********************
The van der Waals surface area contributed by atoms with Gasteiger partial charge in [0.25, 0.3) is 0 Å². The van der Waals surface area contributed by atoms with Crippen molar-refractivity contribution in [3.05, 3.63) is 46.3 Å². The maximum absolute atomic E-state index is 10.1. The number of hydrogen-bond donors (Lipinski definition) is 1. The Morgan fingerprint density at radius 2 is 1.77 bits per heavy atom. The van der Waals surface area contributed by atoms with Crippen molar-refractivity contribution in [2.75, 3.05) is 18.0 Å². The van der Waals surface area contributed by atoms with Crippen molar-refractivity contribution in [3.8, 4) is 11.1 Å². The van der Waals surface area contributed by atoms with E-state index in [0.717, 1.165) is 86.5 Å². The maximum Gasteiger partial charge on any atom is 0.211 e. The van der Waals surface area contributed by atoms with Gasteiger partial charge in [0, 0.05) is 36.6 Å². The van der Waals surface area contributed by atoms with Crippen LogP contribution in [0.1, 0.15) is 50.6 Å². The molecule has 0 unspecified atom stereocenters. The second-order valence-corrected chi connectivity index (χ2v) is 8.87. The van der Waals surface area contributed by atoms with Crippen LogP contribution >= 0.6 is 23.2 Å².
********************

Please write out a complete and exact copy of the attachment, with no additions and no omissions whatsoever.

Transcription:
The van der Waals surface area contributed by atoms with Gasteiger partial charge in [0.25, 0.3) is 0 Å². The van der Waals surface area contributed by atoms with Crippen molar-refractivity contribution in [3.05, 3.63) is 46.3 Å². The maximum absolute atomic E-state index is 10.1. The number of hydrogen-bond donors (Lipinski definition) is 1. The Morgan fingerprint density at radius 2 is 1.77 bits per heavy atom. The van der Waals surface area contributed by atoms with Crippen molar-refractivity contribution in [2.75, 3.05) is 18.0 Å². The van der Waals surface area contributed by atoms with Crippen molar-refractivity contribution in [3.8, 4) is 11.1 Å². The van der Waals surface area contributed by atoms with E-state index in [0.717, 1.165) is 86.5 Å². The maximum Gasteiger partial charge on any atom is 0.211 e. The van der Waals surface area contributed by atoms with Gasteiger partial charge in [0, 0.05) is 36.6 Å². The van der Waals surface area contributed by atoms with Crippen LogP contribution in [0.1, 0.15) is 50.6 Å². The molecule has 0 unspecified atom stereocenters. The second-order valence-corrected chi connectivity index (χ2v) is 8.87. The van der Waals surface area contributed by atoms with Crippen LogP contribution >= 0.6 is 23.2 Å².